Windows 98 Support of Multiple Monitors

Windows 98 provides support of multiple monitors on a single computer. Two questions immediately spring to mind:

  1. How do I do it?
  2. Why would I do it?
This tip primarily tells you how to do it. Whether you actually want, or need, multiple monitors is a decision we leave to you.

First, a bit of a description on how multiple monitors work once you get it running. Windows 98 supports the use of up to nine monitors. Your collection of monitors is arranged into a virtual desktop. That is, although there are physically several monitors, they are linked together to create one logical display system.

One of your monitors will always be your primary display, and the others will be secondary displays (ok, let's face it, you will probably have at most one secondary display, but theoretically you can have up to eight of them; throughout the remainder of this discussion, we will assume that you have one secondary display). No matter where your two monitors are physically, the secondary monitor is always immediately to the right of the primary monitor logically. That is, you can drag a window or icon across the primary display, off the right-hand side of that display, and it will immediately appear on the left-hand side of the secondary display. This would probably be somewhat discombobulating if the secondary display were not also physically to the right of the primary display.

The secondary display is really just an extension of your desktop, giving you twice as much room in which to work. You can now have a program running in a full-screen window on your secondary display, and have a separate program running in a full-screen window on your primary display. When you move your mouse to the right, out of the primary display window and into the secondary, you operate just as usual. Click in the secondary display window just as you would in your primary display window.

All in all, this works quite well. We should note that we have seen some anomalies in early testing. We had Netscape Navigator 4.7 open in the secondary display, for instance. We clicked on the Bookmarks tab, and the Bookmark list actually opened in the primary display. So it appears that the system works well, but not perfectly. There is no doubt, however, that it is cool and will certainly impress someone. If you can just find the right someone...

Step by Step

  1. You need a separate graphics card for each monitor (it is highly doubtful that you actually have nine expansion slots available for nine graphics cards, to support the maximum of nine monitors). If you are actually still reading this Tip and thinking about doing it, we will assume that you know how to install a graphics card. We should point out a couple of things that might surprise you.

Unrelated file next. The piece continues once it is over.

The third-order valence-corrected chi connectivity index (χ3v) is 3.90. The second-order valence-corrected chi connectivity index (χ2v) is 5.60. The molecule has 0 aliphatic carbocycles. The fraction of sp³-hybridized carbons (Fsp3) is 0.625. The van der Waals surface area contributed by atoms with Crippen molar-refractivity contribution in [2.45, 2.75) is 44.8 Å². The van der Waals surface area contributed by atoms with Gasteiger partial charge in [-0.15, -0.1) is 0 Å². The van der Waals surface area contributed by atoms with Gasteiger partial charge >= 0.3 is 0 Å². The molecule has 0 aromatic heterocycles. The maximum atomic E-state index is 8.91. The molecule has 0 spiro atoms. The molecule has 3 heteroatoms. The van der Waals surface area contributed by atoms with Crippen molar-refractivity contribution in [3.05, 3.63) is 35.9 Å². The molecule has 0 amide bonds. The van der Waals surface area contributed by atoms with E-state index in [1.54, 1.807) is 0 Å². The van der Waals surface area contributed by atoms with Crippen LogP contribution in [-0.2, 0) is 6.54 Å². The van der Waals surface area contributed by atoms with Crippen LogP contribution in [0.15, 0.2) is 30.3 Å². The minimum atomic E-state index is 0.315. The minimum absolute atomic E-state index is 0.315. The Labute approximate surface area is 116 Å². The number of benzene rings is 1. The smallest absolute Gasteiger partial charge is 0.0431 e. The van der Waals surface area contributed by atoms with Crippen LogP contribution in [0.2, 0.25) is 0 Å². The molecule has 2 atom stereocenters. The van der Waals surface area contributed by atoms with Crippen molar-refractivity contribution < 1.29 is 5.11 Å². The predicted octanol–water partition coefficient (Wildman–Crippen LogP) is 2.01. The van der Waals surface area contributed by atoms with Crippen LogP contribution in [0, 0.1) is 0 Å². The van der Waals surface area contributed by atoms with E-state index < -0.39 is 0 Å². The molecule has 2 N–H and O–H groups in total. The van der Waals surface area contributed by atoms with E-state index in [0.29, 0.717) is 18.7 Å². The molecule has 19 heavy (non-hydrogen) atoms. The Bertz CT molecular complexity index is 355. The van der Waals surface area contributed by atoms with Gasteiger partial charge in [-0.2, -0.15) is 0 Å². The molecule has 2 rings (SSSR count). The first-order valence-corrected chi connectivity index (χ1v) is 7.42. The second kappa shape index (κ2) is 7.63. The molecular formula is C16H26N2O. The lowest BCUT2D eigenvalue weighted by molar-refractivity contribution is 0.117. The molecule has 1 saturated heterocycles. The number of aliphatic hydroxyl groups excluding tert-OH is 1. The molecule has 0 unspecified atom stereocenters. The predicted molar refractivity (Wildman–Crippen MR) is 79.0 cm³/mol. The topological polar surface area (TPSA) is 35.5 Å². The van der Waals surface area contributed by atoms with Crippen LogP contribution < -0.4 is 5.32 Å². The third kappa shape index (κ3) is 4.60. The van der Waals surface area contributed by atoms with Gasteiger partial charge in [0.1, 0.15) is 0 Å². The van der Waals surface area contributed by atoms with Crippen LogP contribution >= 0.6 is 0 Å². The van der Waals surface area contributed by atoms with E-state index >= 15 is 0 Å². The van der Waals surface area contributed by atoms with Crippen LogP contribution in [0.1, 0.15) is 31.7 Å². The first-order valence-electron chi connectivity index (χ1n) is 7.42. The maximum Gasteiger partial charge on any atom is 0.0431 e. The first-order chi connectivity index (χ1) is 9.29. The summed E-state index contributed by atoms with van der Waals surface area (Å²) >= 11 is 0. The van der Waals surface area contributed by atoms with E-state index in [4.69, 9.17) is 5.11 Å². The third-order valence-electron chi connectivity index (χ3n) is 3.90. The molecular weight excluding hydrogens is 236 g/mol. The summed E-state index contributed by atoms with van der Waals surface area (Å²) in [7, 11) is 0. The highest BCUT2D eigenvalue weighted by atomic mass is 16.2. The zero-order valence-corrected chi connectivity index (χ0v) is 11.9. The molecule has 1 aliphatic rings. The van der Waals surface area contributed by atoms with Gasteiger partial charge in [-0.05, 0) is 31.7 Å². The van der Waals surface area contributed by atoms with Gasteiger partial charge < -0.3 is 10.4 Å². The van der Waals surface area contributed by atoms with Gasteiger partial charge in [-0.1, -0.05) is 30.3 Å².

From our limited testing, and from some research that we have done, it appears that if you have an AGP graphics card and a PCI graphics card for your multiple monitor system, the PCI graphics card will automatically be selected as your primary display. This surprises us since AGP is specifically designed for video and would deliver a much higher video performance than would PCI.

    Each PCI slot is assigned a PCI priority number. The highest-priority PCI slot is usually the one farthest away from the ISA slots. If you install two PCI graphics cards, the card in the higher-priority slot (the one farther away from the ISA slots, probably) will automatically be selected as the primary display.

    Finally, you may have a BIOS that will actually let you specify which graphics card you want as you primary display. If so, you can ignore the previous two paragraphs.

  2. Once you have your graphics cards installed and monitors hooked up, reboot your computer (we hope you turned your computer off before you started installing new graphics cards!).

    You may have to reboot several times to complete the Plug and Play recognition of all the new hardware.

  3. Your primary display should appear as normal. At some point, during one of the reboots, you will hopefully see a text-based message that says:

    If you can read this message, Windows has successfully initialized this display adapter.

    Congratulations, your hardware is all set!

  4. Now you need to complete your software configuration.

    Double-click on My Computer, then Control Panel. Double-click on the Display icon. You will see the Display Properties dialog box. Click on the Settings tab. You will see a window similar to the one shown to the right.

  5. The Display Properties Settings screen now shows two monitors. Your primary display is Display #1, and your secondary display is Display #2, which is grayed out since it is not yet available. Click on Display #2. You will get a Prompt box similar to the one shown below.

    Answer Yes and you are all set!

  6. You may, of course, have to reboot again, but when you do, your desktop wallpaper should appear on both of your monitors. You can open a program on your primary display, then drag it to your secondary display.

  7. Finally, we should all congratulate the Macintosh users, who have had this advanced feature available to them for many years.

Please let us know if this tip has been helpful. Email to
Date posted: 02/28/00